Co-op as examples of that trend.

“TFC is facing the same situation,” said Krisle, noting that the strategy developed by the board and management is an effort to “transition to meet this new reality head on.”

“We’re still going to be Tennessee Farmers Co-op. We’re still going to provide services that the members expect and need. We’re going to pursue alliances for our operating divisions that ensure we’re competitive on prices in the future through scaling into a larger organization.”

Those strategic alliances are yet to be determined, though Krisle said he expects them to take the form of joint ventures. Most recent is the Faithway Alliance business announced in 2019 that will be equally owned by TFC and Alabama Farmers

Cooperative.  The venture will allow TFC and AFC to grow market territory, increase the customer base, and gain operational efficiencies by collaboratively working together to reduce risk.

The concept is not new to TFC, and Krisle mentioned several examples of strategic alliances that the cooperative system has initiated and benefited from, including:

• ADI, a wholly owned subsidiary that provides bulk and bagged crop    nutrients across the Southeast.

• Alliance Animal Care, a wholesale animal health distribution company         equally owned by TFC and MFA Incorporated.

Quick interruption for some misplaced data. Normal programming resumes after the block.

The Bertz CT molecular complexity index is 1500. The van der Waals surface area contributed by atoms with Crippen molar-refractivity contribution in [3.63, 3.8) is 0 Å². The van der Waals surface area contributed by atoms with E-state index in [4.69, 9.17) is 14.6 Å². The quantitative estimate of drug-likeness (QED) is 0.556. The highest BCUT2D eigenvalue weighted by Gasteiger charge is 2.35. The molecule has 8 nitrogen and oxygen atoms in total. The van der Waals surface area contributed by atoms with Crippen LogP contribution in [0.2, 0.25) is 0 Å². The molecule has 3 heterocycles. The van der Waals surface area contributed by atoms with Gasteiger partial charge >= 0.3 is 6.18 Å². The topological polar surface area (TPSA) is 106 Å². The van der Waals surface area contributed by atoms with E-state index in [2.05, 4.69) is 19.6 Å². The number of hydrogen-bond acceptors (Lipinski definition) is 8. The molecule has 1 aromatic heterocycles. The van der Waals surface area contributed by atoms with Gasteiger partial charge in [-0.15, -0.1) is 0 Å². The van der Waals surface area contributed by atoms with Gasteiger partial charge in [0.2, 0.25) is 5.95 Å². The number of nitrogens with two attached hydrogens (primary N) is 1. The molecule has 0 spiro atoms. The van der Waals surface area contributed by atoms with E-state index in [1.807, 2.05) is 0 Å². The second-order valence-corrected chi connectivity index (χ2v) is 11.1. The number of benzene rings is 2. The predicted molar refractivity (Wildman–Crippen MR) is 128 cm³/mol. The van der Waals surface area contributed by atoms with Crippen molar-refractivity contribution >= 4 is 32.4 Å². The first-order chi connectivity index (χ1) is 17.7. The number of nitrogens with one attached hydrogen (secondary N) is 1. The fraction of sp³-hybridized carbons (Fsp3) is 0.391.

• Allied Seed, LLC, a provider of quality forages, legumes, cover crops,         and turf grasses, equally owned by TFC, Southern States, and Growmark.

• Mid States Ag, a joint venture equally owned with Waterway Ag that distributes fertilizer in Kentucky.

• GreenPoint Ag, a joint venture providing ag inputs, with equal governance by WinField United and TFC.

“These are all strategic alignments we made to our business over the years to better serve a changing marketplace, enhance operational efficiencies, and improve profitability for our Co-op system,” said Krisle.

He concluded by cautioning that “not every company is willing to embrace change like our cooperative system has done,” citing Kodak as an example. The well known and respected company was the market leader in film and cameras when it developed the first digital camera back in 1975. Kodak leadership, however, was focused on the traditional film business and felt the new technology would cannibalize their traditional film business and negatively impact profitability, so they sold the digital camera technology.

“I think we’re facing a similar crossroads in our part of the agriculture industry, and we should not, and quite frankly must not, allow ourselves to become complacent,” said Krisle. “We have invested a lot of time this past year developing the strategy that Mark [Thompson] outlined earlier, and we’re going to aggressively pursue it.”   

Your operations REPORT

From the COO

What is driving us to success?

What are some of the ag retail trends for 2020?

• Growing in-store and online competition for market share

• New rules and regulations for truck drivers and increase in demand for trucks

• Tariff uncertainty and effect on product costs